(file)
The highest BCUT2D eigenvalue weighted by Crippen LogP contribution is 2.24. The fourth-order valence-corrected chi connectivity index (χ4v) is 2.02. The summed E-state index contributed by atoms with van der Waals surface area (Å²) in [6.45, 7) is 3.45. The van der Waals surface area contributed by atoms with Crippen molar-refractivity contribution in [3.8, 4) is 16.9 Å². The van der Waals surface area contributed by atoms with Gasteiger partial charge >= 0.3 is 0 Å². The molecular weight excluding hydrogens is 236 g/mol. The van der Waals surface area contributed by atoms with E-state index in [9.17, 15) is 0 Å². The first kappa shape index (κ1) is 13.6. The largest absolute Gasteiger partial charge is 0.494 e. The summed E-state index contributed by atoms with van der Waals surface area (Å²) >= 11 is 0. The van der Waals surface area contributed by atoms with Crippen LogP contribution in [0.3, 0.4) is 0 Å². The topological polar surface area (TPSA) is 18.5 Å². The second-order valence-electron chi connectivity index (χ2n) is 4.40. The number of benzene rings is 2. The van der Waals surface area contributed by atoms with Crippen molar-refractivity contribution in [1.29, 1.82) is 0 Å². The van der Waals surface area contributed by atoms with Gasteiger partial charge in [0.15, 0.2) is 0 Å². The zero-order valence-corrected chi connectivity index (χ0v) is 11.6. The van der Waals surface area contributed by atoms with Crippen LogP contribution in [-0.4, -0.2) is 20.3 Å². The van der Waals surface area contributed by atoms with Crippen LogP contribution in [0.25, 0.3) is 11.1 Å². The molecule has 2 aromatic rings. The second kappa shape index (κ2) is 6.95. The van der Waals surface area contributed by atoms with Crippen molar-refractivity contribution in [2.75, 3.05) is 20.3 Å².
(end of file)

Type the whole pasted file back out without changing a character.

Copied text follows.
The highest BCUT2D eigenvalue weighted by Crippen LogP contribution is 2.24. The fourth-order valence-corrected chi connectivity index (χ4v) is 2.02. The summed E-state index contributed by atoms with van der Waals surface area (Å²) in [6.45, 7) is 3.45. The van der Waals surface area contributed by atoms with Crippen molar-refractivity contribution in [3.8, 4) is 16.9 Å². The van der Waals surface area contributed by atoms with Gasteiger partial charge >= 0.3 is 0 Å². The molecular weight excluding hydrogens is 236 g/mol. The van der Waals surface area contributed by atoms with E-state index in [9.17, 15) is 0 Å². The first kappa shape index (κ1) is 13.6. The largest absolute Gasteiger partial charge is 0.494 e. The summed E-state index contributed by atoms with van der Waals surface area (Å²) >= 11 is 0. The van der Waals surface area contributed by atoms with Crippen LogP contribution in [0.3, 0.4) is 0 Å². The topological polar surface area (TPSA) is 18.5 Å². The second-order valence-electron chi connectivity index (χ2n) is 4.40. The number of benzene rings is 2. The van der Waals surface area contributed by atoms with Crippen molar-refractivity contribution in [1.29, 1.82) is 0 Å². The van der Waals surface area contributed by atoms with Gasteiger partial charge in [0.15, 0.2) is 0 Å². The zero-order valence-corrected chi connectivity index (χ0v) is 11.6. The van der Waals surface area contributed by atoms with Crippen LogP contribution in [-0.4, -0.2) is 20.3 Å². The van der Waals surface area contributed by atoms with Crippen LogP contribution in [0.25, 0.3) is 11.1 Å². The molecule has 2 aromatic rings. The second kappa shape index (κ2) is 6.95. The van der Waals surface area contributed by atoms with Crippen molar-refractivity contribution in [2.75, 3.05) is 20.3 Å².